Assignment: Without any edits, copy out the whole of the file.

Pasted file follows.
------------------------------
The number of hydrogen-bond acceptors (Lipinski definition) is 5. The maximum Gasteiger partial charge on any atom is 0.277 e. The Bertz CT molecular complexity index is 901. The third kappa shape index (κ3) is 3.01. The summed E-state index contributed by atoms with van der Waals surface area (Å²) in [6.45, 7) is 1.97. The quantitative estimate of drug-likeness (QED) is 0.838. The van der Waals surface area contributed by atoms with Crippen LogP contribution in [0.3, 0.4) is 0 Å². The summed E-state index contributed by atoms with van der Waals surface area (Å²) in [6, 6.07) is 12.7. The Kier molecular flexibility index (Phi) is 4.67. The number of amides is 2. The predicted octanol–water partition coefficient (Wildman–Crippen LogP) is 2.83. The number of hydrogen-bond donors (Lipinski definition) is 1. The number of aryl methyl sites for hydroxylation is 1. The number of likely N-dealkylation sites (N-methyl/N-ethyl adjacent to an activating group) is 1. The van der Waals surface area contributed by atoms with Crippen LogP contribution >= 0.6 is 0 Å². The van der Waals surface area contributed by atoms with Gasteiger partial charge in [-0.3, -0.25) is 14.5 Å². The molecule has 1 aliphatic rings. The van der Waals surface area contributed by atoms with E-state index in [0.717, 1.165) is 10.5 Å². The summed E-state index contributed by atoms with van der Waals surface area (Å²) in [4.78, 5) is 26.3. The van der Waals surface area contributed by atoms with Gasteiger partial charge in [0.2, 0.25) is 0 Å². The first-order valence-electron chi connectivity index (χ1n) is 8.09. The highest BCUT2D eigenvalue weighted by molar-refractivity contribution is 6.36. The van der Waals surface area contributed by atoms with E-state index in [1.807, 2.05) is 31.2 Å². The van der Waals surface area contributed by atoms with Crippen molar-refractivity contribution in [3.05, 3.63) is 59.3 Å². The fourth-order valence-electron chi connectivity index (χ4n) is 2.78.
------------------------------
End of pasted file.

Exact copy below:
The number of hydrogen-bond acceptors (Lipinski definition) is 5. The maximum Gasteiger partial charge on any atom is 0.277 e. The Bertz CT molecular complexity index is 901. The third kappa shape index (κ3) is 3.01. The summed E-state index contributed by atoms with van der Waals surface area (Å²) in [6.45, 7) is 1.97. The quantitative estimate of drug-likeness (QED) is 0.838. The van der Waals surface area contributed by atoms with Crippen LogP contribution in [0.3, 0.4) is 0 Å². The summed E-state index contributed by atoms with van der Waals surface area (Å²) in [6, 6.07) is 12.7. The Kier molecular flexibility index (Phi) is 4.67. The number of amides is 2. The predicted octanol–water partition coefficient (Wildman–Crippen LogP) is 2.83. The number of hydrogen-bond donors (Lipinski definition) is 1. The number of aryl methyl sites for hydroxylation is 1. The number of likely N-dealkylation sites (N-methyl/N-ethyl adjacent to an activating group) is 1. The van der Waals surface area contributed by atoms with Crippen LogP contribution >= 0.6 is 0 Å². The van der Waals surface area contributed by atoms with Gasteiger partial charge in [-0.3, -0.25) is 14.5 Å². The molecule has 1 aliphatic rings. The van der Waals surface area contributed by atoms with E-state index in [0.717, 1.165) is 10.5 Å². The summed E-state index contributed by atoms with van der Waals surface area (Å²) in [4.78, 5) is 26.3. The van der Waals surface area contributed by atoms with Gasteiger partial charge in [0.2, 0.25) is 0 Å². The first-order valence-electron chi connectivity index (χ1n) is 8.09. The highest BCUT2D eigenvalue weighted by molar-refractivity contribution is 6.36. The van der Waals surface area contributed by atoms with E-state index in [1.807, 2.05) is 31.2 Å². The van der Waals surface area contributed by atoms with Crippen molar-refractivity contribution in [3.05, 3.63) is 59.3 Å². The fourth-order valence-electron chi connectivity index (χ4n) is 2.78.